Baltimore quartet Horse Lords are one of those acts that have built their fame gradually over the years, performing and creating in DIY spaces and tea houses. Sam Haberman, Max Eilbacher, Owen Gardner & of course Andrew Bernstein play an excellent blend of polyrhythmic, experimental, microtonal rock that are not to be missed on their Friday’s (April 21st) live appearance at The Ferret.
The following is a brief interview we were lucky to get, while the band is on tour. Enjoy!
Feel free to tell us which are the latest news regarding Horse Lords!
We are currently touring in Europe and played at WORM in Rotterdam on 16th April.
On April 21st you will appear live along with Cloud Becomes Your Hand & Polypores at The Ferret. What should the audience expect from this one?
It’s been a really fantastic time touring with Cloud Becomes Your Hand and I think the pairing of our two bands is a really natural one. We both explore experimental ideas and techniques through the lens of rock music, but come at it from very different angles.
How did the collaboration with excellent avant label Ehse Records spring to life for your self-titled debut?
Stewart Mostofsky, the proprietor of Ehse Records, is a good friend of ours and was at many of our early shows. He asked to release a record of ours, and we agreed.
What about your 2nd and 3rd one, ‘Hidden Cities’ & ‘Interventions’ respectively? In what way do you think your sound has evolved related to your debut?
Most of our music is composed for live performance and it has been difficult to translate the energy and nuance of that onto record. I think we’ve gotten better at it with each try, but it is still something we are always trying to refine.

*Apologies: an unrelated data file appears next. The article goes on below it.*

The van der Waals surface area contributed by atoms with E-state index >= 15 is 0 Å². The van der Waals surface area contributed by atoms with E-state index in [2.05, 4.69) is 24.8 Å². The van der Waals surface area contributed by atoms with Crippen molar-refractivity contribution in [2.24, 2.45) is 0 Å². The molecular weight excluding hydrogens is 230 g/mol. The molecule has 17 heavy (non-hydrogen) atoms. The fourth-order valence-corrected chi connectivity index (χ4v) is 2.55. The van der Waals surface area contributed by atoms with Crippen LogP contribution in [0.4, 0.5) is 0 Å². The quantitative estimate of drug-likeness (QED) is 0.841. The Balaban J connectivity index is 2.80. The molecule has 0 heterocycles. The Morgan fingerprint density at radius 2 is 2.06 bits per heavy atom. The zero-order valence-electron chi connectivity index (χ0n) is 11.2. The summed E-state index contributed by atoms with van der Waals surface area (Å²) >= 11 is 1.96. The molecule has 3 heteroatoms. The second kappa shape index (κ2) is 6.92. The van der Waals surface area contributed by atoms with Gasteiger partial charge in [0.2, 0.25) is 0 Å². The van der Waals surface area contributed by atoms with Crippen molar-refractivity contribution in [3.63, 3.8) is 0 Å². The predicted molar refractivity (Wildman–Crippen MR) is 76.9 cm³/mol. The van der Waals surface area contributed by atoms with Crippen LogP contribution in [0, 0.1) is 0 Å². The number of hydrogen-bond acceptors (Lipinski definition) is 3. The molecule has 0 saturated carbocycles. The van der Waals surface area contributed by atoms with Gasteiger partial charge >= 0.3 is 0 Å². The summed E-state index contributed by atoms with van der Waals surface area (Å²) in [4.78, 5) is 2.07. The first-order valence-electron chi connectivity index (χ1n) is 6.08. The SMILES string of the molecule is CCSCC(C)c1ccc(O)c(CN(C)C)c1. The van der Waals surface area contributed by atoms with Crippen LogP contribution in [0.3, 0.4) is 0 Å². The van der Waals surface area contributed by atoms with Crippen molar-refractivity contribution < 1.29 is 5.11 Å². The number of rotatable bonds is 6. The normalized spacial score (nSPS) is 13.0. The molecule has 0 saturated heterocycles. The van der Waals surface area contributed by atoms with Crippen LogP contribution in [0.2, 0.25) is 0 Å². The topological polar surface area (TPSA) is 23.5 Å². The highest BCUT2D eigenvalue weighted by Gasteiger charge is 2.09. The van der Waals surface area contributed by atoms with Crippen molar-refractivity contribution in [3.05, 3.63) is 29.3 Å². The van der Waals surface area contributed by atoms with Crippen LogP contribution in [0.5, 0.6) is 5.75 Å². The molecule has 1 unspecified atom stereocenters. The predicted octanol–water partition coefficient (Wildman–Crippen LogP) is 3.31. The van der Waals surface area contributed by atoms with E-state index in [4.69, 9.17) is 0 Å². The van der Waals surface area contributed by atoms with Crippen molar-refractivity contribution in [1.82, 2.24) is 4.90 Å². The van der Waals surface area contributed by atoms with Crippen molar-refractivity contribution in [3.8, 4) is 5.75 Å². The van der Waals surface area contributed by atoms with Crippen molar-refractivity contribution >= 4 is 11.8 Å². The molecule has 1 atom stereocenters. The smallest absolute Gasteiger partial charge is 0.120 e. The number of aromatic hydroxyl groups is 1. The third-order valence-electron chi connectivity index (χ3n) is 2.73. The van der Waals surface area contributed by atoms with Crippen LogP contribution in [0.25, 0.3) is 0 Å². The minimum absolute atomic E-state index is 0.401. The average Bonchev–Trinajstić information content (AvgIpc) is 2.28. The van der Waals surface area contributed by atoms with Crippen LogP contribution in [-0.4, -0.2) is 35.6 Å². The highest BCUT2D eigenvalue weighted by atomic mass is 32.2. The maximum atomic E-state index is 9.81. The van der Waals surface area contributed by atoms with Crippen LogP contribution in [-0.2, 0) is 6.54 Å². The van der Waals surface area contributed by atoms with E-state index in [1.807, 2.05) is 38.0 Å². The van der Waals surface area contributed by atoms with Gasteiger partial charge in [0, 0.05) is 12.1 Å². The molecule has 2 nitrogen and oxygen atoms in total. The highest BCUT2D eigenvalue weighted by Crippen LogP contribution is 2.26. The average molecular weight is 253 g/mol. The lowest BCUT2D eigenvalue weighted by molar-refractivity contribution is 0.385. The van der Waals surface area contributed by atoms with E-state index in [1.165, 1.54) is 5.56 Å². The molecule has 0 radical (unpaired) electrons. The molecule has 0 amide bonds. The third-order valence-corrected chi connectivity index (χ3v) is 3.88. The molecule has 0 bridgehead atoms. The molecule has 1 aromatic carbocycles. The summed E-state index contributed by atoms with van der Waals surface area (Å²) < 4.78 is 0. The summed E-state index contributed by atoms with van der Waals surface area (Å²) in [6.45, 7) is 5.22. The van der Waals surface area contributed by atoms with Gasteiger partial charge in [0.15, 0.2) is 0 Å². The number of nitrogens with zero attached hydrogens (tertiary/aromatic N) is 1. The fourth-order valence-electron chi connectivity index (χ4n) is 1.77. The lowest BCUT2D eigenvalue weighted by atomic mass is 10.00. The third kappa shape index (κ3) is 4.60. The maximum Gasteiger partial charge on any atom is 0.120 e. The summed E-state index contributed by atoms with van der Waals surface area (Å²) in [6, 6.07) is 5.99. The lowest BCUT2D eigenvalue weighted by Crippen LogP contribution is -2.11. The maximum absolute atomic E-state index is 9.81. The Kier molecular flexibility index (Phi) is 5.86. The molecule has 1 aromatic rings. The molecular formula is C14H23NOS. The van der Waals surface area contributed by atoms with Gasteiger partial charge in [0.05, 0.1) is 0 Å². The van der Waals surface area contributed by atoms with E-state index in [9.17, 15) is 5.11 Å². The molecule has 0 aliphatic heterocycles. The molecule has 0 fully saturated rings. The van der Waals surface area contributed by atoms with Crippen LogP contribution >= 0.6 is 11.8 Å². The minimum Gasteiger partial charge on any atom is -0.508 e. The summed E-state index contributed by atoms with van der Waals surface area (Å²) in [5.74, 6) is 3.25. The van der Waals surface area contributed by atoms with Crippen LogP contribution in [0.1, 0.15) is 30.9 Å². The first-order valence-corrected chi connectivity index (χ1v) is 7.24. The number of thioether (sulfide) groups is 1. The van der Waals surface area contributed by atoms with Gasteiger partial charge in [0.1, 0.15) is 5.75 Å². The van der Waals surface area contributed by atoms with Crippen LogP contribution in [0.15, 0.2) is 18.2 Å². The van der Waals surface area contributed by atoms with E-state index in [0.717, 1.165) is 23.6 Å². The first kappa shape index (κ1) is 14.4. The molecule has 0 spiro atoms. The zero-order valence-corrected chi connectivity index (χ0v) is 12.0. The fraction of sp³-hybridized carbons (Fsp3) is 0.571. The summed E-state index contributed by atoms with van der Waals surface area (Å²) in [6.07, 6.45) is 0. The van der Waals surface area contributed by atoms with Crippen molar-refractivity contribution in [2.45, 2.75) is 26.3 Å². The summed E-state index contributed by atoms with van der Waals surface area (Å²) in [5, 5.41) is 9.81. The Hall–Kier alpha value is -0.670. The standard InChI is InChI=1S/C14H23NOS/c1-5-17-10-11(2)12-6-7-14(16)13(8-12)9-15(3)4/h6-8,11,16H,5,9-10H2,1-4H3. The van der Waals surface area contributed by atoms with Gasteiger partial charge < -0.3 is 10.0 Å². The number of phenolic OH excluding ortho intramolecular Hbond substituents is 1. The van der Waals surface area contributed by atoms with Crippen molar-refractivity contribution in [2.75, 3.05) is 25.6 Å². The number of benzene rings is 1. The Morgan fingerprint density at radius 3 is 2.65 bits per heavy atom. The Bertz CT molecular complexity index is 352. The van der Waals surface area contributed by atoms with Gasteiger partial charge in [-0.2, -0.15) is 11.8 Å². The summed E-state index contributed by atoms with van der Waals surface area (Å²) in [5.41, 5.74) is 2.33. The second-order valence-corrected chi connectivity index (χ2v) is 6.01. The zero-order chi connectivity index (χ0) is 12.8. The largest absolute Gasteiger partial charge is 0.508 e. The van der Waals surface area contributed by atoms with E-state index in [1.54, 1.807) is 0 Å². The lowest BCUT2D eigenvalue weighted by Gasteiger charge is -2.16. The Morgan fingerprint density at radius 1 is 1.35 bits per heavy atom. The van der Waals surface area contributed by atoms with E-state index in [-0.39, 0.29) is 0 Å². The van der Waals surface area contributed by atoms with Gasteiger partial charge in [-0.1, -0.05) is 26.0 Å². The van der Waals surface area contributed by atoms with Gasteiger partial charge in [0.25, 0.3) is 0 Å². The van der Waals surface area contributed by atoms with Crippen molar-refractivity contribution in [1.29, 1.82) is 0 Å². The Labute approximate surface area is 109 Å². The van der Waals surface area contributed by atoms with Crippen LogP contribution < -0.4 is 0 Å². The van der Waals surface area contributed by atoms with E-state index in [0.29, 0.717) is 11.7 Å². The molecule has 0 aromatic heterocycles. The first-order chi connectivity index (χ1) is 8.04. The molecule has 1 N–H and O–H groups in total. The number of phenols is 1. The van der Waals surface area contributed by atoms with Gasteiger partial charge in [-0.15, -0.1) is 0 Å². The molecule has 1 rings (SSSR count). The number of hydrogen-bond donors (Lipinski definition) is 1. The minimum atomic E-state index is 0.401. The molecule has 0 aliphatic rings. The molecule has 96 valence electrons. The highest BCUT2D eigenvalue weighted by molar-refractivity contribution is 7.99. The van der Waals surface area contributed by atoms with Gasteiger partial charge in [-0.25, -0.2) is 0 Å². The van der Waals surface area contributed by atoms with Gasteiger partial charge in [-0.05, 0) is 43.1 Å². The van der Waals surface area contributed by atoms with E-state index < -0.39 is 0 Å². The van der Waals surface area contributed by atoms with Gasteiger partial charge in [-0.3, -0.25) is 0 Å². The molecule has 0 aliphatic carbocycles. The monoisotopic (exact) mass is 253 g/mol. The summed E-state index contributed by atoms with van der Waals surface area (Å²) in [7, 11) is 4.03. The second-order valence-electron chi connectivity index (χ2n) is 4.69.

You are very active in the Baltimore DIY scene playing DIY spaces and tea houses and college campuses. Why have you chosen DIY then and if you could give some clues of DIY venues and spaces in Baltimore…
It happened very naturally. We have been involved with underground music in Baltimore for a long time and that is where we feel at home. There is something special about people gathering informally to listen to music, and building something outside of, or at least at the fringes of, mainstream culture and economics. Since the Oakland Ghostship warehouse fire last December a lot of DIY spaces in America have gone quiet, at least temporarily, and this is happening in Baltimore too.
Apart from your releases, you also publish mixtapes featuring interesting artists/acts! What about the latest upcoming ‘Mixtape IV’?
‘Mixtape IV’ features a Horse Lords interpretation of ‘Stay On It’ by the great American composer Julius Eastman, who died in 1990 and has been experiencing a great rediscovery the last few years. It is paired with a longform original collage piece.
Which ones do you consider your most important influences musical & non-musical ones?
It is hard to parse what has influenced us individually and as a group. Everything we come into contact with, musically and noon-musically, molds our outlook. I would say in both cases, the people we are close with in Baltimore, our friends in group Matmos and our involvement with the High Zero Festival, has weighed heavily on us.
What’s forthcoming for Horse Lords then?
‘Mixtape IV’ out May 5 on Northern Spy Records.
Photo credits: Cameron Kelly (1st one)